This web page contains a compilation of documentation on the science and applications of non-testing methods, including (Quantitative) Structure-Activity Relationships and chemical grouping methods. More information is available from the links below.
Among the different methods that can be used in the hazard assessment of chemicals are the so-called non-testing methods, which comprise (Q)SAR models and other, less formalised, approaches based on the grouping of chemicals (read-across and chemical category formation). To address financial and animal welfare concerns, the REACH legislation explicitly expresses the need to use non-testing methods to reduce the extent of experimental testing.
Qualitative and Quantitative Structure-Activity Relationships - (Q)SARs
Structure-activity relationships and quantitative structure-activity relationships, collectively referred to as (Q)SARs, are theoretical models that can be used to predict the physicochemical, biological and environmental fate properties of molecules. They are sometimes called in silico models because they can be applied by using a computer.
A structure-activity relationship (SAR) is a qualitative relationship that relates a (sub)structure to the presence or absence of a property or activity of interest. The substructure may consist of adjacently bonded atoms, or an arrangement of non-bonded atoms that are collectively associated with the property or activity.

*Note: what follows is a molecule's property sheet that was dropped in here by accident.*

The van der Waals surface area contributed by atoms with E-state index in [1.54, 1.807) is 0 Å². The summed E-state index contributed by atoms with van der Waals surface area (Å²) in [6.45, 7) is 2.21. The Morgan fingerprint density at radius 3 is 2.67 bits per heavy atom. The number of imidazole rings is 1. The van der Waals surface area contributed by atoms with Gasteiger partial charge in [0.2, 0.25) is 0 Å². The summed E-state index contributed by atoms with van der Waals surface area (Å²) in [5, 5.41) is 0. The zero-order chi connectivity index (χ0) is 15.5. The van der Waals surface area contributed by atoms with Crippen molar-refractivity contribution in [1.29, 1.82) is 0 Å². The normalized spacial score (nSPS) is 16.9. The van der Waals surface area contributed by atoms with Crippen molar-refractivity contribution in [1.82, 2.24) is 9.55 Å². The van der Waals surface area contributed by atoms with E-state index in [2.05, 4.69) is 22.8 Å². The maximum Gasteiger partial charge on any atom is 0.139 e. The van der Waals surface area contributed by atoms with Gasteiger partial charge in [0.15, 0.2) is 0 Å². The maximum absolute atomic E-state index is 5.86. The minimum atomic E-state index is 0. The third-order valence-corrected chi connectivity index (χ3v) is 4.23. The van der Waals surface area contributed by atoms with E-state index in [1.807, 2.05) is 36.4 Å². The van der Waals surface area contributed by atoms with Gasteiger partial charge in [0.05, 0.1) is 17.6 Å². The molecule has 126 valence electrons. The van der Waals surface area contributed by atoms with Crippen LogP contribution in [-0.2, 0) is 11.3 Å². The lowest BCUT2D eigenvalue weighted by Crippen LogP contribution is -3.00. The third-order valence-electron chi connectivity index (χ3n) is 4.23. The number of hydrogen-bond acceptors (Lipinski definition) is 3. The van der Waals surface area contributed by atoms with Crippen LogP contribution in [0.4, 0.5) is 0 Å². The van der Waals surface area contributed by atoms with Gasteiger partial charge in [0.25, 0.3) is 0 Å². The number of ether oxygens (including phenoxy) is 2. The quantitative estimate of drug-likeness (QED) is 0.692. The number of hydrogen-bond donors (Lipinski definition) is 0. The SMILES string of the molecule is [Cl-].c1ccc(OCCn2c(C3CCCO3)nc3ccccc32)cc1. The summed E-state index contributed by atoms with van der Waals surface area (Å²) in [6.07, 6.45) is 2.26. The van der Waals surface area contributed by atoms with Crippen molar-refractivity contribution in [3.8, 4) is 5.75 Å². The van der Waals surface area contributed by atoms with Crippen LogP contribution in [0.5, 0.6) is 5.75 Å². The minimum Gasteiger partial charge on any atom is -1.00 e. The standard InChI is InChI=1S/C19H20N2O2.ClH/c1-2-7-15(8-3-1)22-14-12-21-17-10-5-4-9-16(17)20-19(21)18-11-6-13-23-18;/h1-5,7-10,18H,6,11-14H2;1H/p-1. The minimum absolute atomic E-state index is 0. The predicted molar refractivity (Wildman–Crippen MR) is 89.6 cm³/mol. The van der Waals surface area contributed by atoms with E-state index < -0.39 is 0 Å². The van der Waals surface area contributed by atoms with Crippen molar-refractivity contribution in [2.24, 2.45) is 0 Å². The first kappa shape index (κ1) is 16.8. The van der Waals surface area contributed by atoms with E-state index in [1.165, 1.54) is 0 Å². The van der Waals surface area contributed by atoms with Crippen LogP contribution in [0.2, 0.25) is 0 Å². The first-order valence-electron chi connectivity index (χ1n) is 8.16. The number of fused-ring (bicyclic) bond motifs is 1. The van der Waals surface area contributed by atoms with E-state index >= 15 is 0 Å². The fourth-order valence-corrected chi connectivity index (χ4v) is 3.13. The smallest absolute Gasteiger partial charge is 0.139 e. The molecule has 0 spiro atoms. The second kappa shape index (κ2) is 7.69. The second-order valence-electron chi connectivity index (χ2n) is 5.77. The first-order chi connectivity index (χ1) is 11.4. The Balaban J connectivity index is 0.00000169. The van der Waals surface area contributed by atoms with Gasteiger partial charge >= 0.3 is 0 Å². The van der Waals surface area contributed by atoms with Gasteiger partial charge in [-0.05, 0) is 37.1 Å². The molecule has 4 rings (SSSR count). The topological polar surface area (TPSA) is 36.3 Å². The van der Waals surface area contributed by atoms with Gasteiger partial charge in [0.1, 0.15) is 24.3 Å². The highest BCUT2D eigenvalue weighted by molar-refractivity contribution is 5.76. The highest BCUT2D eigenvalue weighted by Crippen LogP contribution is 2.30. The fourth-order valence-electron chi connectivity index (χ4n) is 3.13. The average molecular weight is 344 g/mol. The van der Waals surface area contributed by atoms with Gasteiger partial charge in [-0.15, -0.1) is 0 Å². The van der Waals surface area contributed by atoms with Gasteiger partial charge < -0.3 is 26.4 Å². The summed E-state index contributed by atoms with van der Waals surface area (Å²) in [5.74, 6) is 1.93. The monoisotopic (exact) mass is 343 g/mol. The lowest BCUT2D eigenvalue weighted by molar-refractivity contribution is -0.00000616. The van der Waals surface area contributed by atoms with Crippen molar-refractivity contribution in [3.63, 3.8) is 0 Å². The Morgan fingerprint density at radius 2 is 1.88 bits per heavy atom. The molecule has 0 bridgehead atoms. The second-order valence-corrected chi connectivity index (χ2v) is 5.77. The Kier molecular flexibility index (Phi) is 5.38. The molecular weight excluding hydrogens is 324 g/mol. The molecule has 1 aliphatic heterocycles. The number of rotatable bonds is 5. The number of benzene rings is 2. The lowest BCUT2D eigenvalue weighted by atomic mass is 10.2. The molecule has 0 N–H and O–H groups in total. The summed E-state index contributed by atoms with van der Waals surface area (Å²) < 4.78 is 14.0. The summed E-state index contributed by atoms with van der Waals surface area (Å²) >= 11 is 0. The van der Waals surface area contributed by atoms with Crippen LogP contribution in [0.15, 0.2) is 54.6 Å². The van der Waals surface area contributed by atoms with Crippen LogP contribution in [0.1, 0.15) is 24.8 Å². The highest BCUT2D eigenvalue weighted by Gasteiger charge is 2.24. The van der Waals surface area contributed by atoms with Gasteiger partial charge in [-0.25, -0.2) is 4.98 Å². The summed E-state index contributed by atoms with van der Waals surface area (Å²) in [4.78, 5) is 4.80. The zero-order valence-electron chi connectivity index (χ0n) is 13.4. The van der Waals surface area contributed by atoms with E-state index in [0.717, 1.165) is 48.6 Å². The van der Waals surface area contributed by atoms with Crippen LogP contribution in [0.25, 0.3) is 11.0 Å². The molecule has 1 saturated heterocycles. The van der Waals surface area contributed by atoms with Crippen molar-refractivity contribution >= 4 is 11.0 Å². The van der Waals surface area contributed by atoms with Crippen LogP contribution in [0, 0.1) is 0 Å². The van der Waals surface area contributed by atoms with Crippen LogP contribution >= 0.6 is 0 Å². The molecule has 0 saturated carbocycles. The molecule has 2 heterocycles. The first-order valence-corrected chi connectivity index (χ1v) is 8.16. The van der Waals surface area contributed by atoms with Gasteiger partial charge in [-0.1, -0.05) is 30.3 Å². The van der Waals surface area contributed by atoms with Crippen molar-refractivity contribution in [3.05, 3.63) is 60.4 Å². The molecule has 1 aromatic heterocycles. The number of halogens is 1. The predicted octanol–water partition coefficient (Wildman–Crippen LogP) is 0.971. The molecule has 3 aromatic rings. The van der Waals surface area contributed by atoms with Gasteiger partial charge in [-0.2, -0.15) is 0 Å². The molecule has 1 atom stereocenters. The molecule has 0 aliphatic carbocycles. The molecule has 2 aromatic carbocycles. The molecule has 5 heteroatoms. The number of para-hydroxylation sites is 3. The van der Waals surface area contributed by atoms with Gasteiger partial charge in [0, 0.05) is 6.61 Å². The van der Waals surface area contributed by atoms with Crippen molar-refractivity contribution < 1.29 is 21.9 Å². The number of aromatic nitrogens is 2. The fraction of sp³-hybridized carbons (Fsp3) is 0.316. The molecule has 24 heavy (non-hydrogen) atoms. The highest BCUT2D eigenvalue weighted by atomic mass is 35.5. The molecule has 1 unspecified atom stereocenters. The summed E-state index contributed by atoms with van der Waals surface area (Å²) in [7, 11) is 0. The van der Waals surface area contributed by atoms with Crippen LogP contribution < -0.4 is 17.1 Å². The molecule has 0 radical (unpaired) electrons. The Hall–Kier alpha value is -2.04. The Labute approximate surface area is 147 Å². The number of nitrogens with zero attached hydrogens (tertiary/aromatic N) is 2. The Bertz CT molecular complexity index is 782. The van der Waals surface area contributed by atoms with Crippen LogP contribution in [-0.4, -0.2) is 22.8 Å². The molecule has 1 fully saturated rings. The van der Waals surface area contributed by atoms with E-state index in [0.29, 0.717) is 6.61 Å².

A quantitative structure-activity relationship (QSAR) is a mathematical model (often a statistical correlation) relating one or more quantitative parameters derived from chemical structure to a property or activity of interest. QSARs are quantitative models yielding a continuous or categorical result.
Chemical categories and read-across
A chemical category is a group of chemicals whose properties are likely to be similar or show predictable trends across members of the group, usually as a result of structural similarity. Application of the chemical category approach provides various means of filling data gaps, thereby avoiding the need to test all members of the category for all properties/endpoints.
Threshold of Toxicological Concern
A Threshold of Toxicological Concern (TTC) for a chemical refers to a concentration level that is considered to be of negligible risk to human health or an environmental compartment. If the toxicological threshold is based on the statistical analysis of the toxicological data of a group of structurally-related (or even structurally-different) chemicals, the TTC concept can be regarded as an extension of the chemical category approach.
OECD Principles for the Validation of (Q)SARs
Background documents on (Q)SARs
More information on the development, assessment, and (potential) applications of (Q)SARs, especially in a regulatory context, can be found in the document area.